J.T. woke with a start, sat straight up in his bed; Jolene was rubbing the inside of his thigh, smiling at him. He felt a warm stirring in himself, he knew what it was, but confused as to why. Jolene repositioned herself so she could stroke a larger area of his smooth inner leg. She appeared happy, her full lips painted pink were slightly apart, her long face surrounded by reddish brown hair that framed her fair-skinned prettiness, her fingers long, slender and active. J.T. felt uncomfortable and squirmed away from her touch. 

“Don’t you like that, boy? All the men I know sure do.” 

J.T. tried to answer but didn’t know what to say. He knew he should stop this now, but part of him wanted more. 

“I just don’t know what to call you, darlin’, what’s your name anyhow?” Jolene cooed for the hundredth time. 

“J.T., my name is Jon Thierry Starett,” he said, speaking for the first time in five weeks. Shocked, he heard his own voice and wondered where it had come from. He had answered a question that was asked, he felt excited. He sat up straighter, he wanted another question; maybe he could help these folks after all! 

“Jonny! What a sweet name!” Jolene was excited too, now she was getting somewhere. I told Earle we should’ve tried sexing the boy up earlier, dammit! “You like this, Jonny, my touching you like this?” 

“To tell the truth, it’s making me a little uneasy, ma’am,” he replied. He was thrilled that he could now communicate with her after all this time. There was a force growing in him, he had recognized it for the last week or so, and here it was blossoming, he wanted to tell Jolene everything. 

“I can do more, Jonny, so much more.” She smiled wickedly at him, “Lay back, let me show you.” She put her hand on his chest and pushed him down flat on the bed. “Say, where you from anyhow, Jonny, around here?” 

“Where am I?”
“Why, you’re in Kalispell, ever been here before?” She moved her fingers higher on his thigh. “I’m from Whitefish, not too far, just north a ways from here.” J.T. was happy to oblige, he 

wanted more questions, he wanted to hear himself answer them with words that pleased her. Jolene’s hand reached a sensitive area and J.T. quickly rolled away like a wrestler performing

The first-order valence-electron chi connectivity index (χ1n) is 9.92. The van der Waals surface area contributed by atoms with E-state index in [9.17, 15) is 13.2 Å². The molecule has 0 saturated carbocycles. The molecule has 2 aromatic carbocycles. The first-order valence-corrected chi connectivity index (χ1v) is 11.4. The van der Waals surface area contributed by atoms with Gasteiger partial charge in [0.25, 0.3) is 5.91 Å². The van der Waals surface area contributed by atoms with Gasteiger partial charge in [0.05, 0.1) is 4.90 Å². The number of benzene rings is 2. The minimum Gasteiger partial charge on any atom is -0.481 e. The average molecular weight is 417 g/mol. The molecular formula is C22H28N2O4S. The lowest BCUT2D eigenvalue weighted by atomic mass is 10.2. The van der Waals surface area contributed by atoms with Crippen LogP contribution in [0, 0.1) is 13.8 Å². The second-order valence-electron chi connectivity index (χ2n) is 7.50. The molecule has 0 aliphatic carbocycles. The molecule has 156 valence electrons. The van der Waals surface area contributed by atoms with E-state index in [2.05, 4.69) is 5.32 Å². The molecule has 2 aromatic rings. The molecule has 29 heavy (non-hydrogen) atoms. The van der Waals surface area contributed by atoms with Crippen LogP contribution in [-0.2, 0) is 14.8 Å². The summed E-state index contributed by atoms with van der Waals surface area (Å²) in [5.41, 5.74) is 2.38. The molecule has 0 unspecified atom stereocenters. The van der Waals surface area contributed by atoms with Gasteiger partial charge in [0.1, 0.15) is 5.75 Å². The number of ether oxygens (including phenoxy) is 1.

an escape move and jumped out of bed. He quickly stood and placed both hands in front of himself, below his belt, covering up his excitement. He was mighty glad to help this woman but was confused about the physical contact. He was free of that now, and he felt better about his circumstance and could concentrate on helping her further. 

He though Jolene would be unhappy with his rush from her touch but she wasn’t at all, she was beaming, as proud as punch. She stood, smoothed her blouse and headed straight for the door, pausing while holding it open to say, “I’ll be right back, Jonny, you just hold tight.” She closed the door behind her and left J.T. with his newfound thoughts. 

Early winter was not the time to be out on the road hitchhiking, but J.T. Starett had no choice. It didn’t take long for him to piece together his situation now that his absent brain had decided to start working again. He bided his time, giving false information and correcting it when their calls did not pan out. They had considered him to be mentally handicapped and so easily accepted his contradictory stories. J.T. waited until early one morning before Earle and Jolene woke, he walked out of the motel and headed north back home. He caught a ride just after dawn with a Flathead Indian named Victor. 

J.T. was just twelve miles from home when Earle and Jolene showed up along side of them in the southbound lane, with the front passenger window rolled down, and Jolene screaming for them to pull over. She was only about three feet away from Victor and real angry, her eyes were humming with intensity. 

“Pull over or else, dammit, pull the hell over!” She screeched. 

Victor looked at J.T., searching his face for an explanation. J.T. just shrugged, like he had no idea. Victor swung his eyes back to look into Jolene’s fierce gaze, she looked crazed. Victor stomped on the gas pedal. 

It took some time for Earle to maneuver the truck back along side Victor’s car, he had to drop back whenever oncoming traffic appeared on the two-lane road. This time there were no words. Earle attempted to ram the car off the road, nearly succeeding a couple times. 

Jolene looked Victor in the eye, wind rushing between them and said, “Listen here you damn injun, pull over! You gonna pull over one way or t’other boy. You hear me! Now pull the hell over, he’s ours!” 

Victor looked at J.T. “You steal from these people?”
“Exactly the opposite, if you want to know the truth,” J.T. said.
Then they were bumped again, hard, but Victor maintained control on the shoulder of the road 

and regained the northbound lane. Jolene was shouting, spittle flew from her mouth. Up ahead was a logging truck, fully loaded, headed south. Victor let Earle ease ahead. Earle took the bait, but couldn’t line up his target properly and decided to let the farm truck pass first, then go on up and finish the job.